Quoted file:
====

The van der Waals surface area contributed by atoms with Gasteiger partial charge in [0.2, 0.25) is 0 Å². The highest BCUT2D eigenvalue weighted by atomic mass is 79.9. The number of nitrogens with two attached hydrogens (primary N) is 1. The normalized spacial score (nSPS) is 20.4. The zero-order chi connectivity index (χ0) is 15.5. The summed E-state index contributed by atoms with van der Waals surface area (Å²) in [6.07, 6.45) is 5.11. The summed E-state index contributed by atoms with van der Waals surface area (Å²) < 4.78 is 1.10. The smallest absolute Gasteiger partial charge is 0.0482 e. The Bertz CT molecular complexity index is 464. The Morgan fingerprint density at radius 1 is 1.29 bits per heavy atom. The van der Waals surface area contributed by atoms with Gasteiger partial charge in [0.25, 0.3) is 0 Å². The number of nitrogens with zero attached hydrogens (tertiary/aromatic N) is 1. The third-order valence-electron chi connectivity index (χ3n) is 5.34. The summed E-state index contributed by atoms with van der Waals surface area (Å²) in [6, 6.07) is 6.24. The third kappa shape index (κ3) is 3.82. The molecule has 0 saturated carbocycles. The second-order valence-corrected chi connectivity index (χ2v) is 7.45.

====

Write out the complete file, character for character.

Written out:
The van der Waals surface area contributed by atoms with Gasteiger partial charge in [0.2, 0.25) is 0 Å². The highest BCUT2D eigenvalue weighted by atomic mass is 79.9. The number of nitrogens with two attached hydrogens (primary N) is 1. The normalized spacial score (nSPS) is 20.4. The zero-order chi connectivity index (χ0) is 15.5. The summed E-state index contributed by atoms with van der Waals surface area (Å²) in [6.07, 6.45) is 5.11. The summed E-state index contributed by atoms with van der Waals surface area (Å²) < 4.78 is 1.10. The smallest absolute Gasteiger partial charge is 0.0482 e. The Bertz CT molecular complexity index is 464. The Morgan fingerprint density at radius 1 is 1.29 bits per heavy atom. The van der Waals surface area contributed by atoms with Gasteiger partial charge in [0.25, 0.3) is 0 Å². The number of nitrogens with zero attached hydrogens (tertiary/aromatic N) is 1. The third-order valence-electron chi connectivity index (χ3n) is 5.34. The summed E-state index contributed by atoms with van der Waals surface area (Å²) in [6, 6.07) is 6.24. The third kappa shape index (κ3) is 3.82. The molecule has 0 saturated carbocycles. The second-order valence-corrected chi connectivity index (χ2v) is 7.45.